Top tips for children addicted to online porn launched

Recent research by CyberSentinel.co.uk has found that the average teenager spends one hundred minutes a week surfing for porn.

To help tackle this growing phenomenon, Parentline Plus, one of the UK's largest parent to parent and family support charities has launched a series of top tips for parents whose children may be addicted to online pornography.

Jeremy Todd, Parentline Plus Chief Executive said:

"Parentline Plus recognises that parents with teenagers can find it difficult to approach the subject of online pornography with their children. Teenagers may feel confused, worried and scared that they don't have the right information at a time when their friends are starting to think and talk about sex. Helping your child to know fact from fiction and to explore appropriate behaviour towards sex and relationships is vital when children are beginning to surf the net. Parentline Plus is available 24/7to give guidance on how you can begin these difficult chats as well as provide additional information on contraception, teenage pregnancy and much more."

Working in conjunction with Paula Hall, Relate psychotherapist and sex addiction specialist, and psychologist Corinne Sweet, expert on pornography, relationships and addiction, these Top Tips are available at www.gotateenager.org.uk/onlinporn :

  • Don't automatically assume that your child has been seeking out porn if you see sexual words on their internet history. They may have been looking for information on sex education or sexual health matters, or clicked on a link from another site.
  • A lot of young people use the internet for sex education and health concerns, so if you decide to put parental controls on their computer, do your research. Choose one which blocks porn but still permits access to sexual education sites.
  • It's a myth that young people don't want you to talk about it. Chat about the impact of porn and the negative effects it can have in a general sense. Ensure they know the difference between realistic sex and sensational sex.
  • Sometimes it helps if you say: 'What do your friends think about so-and-so' rather than asking them directly for their view. Try: 'I've heard people can get porn on their mobiles - what do you think about that?' Get the conversation going.
  • Remember that this also applies to girls. Don't make the mistake of thinking it's only boys who watch porn.
  • If you discover them watching porn, the most important rule is: DON'T OVER-REACT. Even if you have religious principles which are deeply offended by it, Try and stay calm. Say gently; 'Can we turn it off?' Then go and do something neutral, like having a cup of tea, and talk about it when you've calmed down.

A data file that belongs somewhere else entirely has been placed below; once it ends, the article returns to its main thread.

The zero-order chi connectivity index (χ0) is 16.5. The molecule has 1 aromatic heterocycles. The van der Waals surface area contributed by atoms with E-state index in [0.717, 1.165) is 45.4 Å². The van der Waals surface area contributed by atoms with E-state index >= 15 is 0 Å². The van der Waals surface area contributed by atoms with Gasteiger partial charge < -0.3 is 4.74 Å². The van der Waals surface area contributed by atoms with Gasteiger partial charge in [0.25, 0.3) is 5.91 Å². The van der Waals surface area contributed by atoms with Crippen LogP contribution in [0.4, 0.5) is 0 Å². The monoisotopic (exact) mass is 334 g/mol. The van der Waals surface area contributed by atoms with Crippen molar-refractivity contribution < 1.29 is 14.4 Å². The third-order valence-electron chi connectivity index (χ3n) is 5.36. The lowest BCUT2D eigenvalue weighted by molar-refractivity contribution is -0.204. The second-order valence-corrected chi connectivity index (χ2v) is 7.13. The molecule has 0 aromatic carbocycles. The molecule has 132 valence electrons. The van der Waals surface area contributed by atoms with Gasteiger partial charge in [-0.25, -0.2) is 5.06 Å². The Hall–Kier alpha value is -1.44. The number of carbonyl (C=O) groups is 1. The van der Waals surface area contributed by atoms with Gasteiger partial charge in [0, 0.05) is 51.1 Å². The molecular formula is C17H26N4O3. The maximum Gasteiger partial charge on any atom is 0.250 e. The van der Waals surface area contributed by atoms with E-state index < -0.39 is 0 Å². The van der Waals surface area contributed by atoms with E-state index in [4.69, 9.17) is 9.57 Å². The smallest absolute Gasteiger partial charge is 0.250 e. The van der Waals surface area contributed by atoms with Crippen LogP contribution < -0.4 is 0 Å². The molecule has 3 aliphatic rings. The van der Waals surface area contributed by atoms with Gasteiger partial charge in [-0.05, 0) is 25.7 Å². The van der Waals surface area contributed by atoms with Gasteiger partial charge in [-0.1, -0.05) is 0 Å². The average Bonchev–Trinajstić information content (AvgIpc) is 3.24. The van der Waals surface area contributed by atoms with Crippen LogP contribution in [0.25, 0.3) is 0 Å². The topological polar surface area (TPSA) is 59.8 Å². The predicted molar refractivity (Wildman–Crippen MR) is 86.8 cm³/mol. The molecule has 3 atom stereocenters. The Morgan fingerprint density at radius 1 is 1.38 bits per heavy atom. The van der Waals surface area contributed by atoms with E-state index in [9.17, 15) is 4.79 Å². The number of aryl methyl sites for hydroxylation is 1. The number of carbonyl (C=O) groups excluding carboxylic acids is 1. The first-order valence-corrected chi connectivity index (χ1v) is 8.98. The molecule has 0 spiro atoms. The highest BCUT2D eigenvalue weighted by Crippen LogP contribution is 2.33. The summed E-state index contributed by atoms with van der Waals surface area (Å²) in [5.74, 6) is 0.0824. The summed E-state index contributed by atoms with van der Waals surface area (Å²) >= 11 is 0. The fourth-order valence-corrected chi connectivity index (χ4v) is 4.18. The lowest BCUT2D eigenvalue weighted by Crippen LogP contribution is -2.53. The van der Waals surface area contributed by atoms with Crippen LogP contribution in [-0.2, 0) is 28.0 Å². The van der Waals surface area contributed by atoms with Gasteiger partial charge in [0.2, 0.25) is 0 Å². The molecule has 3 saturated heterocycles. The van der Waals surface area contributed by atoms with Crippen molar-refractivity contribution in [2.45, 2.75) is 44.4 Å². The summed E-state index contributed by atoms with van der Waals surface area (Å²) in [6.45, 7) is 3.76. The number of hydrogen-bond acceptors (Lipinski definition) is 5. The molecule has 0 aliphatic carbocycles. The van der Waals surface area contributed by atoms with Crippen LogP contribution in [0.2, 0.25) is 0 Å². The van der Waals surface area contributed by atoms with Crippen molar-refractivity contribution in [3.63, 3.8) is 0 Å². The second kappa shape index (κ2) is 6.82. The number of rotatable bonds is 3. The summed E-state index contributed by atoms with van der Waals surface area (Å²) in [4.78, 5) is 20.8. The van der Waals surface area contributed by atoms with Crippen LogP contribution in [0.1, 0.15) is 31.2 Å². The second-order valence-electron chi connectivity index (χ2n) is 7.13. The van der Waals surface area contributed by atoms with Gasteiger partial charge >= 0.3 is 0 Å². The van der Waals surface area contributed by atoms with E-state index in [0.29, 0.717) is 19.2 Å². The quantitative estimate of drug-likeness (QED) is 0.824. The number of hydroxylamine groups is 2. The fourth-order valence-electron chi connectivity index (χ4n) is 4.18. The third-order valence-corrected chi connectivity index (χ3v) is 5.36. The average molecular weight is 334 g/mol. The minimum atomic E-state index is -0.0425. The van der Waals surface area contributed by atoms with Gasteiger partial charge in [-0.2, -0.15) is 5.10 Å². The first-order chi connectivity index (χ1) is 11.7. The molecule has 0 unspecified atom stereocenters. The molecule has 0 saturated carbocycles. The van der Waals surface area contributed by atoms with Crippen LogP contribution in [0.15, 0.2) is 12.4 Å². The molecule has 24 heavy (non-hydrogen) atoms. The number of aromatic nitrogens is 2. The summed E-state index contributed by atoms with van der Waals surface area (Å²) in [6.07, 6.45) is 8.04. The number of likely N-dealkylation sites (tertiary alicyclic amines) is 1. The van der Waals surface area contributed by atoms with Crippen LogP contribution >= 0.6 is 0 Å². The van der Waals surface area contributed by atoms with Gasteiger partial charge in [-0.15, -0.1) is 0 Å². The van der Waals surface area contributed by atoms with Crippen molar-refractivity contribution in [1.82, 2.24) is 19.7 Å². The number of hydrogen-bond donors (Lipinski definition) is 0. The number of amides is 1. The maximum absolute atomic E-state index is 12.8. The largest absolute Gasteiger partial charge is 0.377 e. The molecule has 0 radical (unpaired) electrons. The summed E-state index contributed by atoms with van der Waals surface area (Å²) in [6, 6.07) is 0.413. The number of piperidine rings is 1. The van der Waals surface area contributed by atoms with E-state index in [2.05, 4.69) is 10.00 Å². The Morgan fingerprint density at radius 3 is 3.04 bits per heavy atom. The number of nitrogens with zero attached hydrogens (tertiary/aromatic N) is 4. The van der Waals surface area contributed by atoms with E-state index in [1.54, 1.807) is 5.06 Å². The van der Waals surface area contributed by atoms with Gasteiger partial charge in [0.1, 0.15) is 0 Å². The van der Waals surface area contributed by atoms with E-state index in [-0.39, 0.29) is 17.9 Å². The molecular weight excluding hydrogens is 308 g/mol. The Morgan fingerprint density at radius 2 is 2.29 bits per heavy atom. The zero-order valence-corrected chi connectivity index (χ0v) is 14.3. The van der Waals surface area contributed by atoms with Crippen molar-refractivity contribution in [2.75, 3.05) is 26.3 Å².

• Sometimes it's easier to bring up these subjects casually on a car journey. Remember that they will know much more than you did at their age, so DON'T say: 'When I was your age...' They will think you're old and boring!
  • Think carefully before dishing out major punishments, such as grounding them for a week. The most important thing is to keep the channels of communication open.
  • Try asking them - what did you learn from watching that? Is it something that taught you more about love? Stress that porn doesn't teach about emotional relationships.
  • Some teens do post sexual videos of themselves online. This is a time to put your foot down. Remove the webcam and ensure the PC is always in family areas.
  • If they are addicted to porn, be frank and ask yourself - are you feeding their addiction by allowing them to keep a computer in their room because it keeps them quiet? If you do think there are addiction issues, see your GP and get help. It could affect their general concentration and studies. Find a counsellor - the British Association for Counselling and Psychotherapy will be able to recommend someone in your area. www.bacp.co.uk

If you are a parent or adult carer and need advice on teenage issues, please visit: www.gotateenager.org.uk , or phone Parentline Plus free, 24 hours a day on 0808 800 2222.

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For interviews and media enquiries please contact: Simon Walsh at Parentline Plus on 020 7284 5500/ 07525 403 642 or emailsimon.walsh@parentlineplus.org.uk

Notes to editors:

www.gotateenager.org.uk offers informal advice about teenager concerns via message boards, blogs and interactive quizzes. It also offers web TV shows and online comics to improve parent/teen relationships.

Parentline Plus is:

  • A free confidential, 24-hour parent support line – Parentline on 0808 800 2222
  • A live online chat service
  • A free text phone for people who are deaf, hard of hearing or have a speech impairment 0800 783 6783
  • Email support parentsupport@parentlineplus.org.uk
  • Individual support
  • Individual telephone support over six sessions to work out a problem
  • Parenting groups and workshops
  • Information materials
  • A helpful, interactive website for parents www.parentlineplus.org.uk
  • A new website for parents concerned about bullying www.besomeonetotell.org.uk
  • A social networking site for parents of teenagers www.gotateenager.org.uk
  • Training for professionals
  • Volunteer opportunities

Parentline, free from landlines and most mobile networks: 0808 800 2222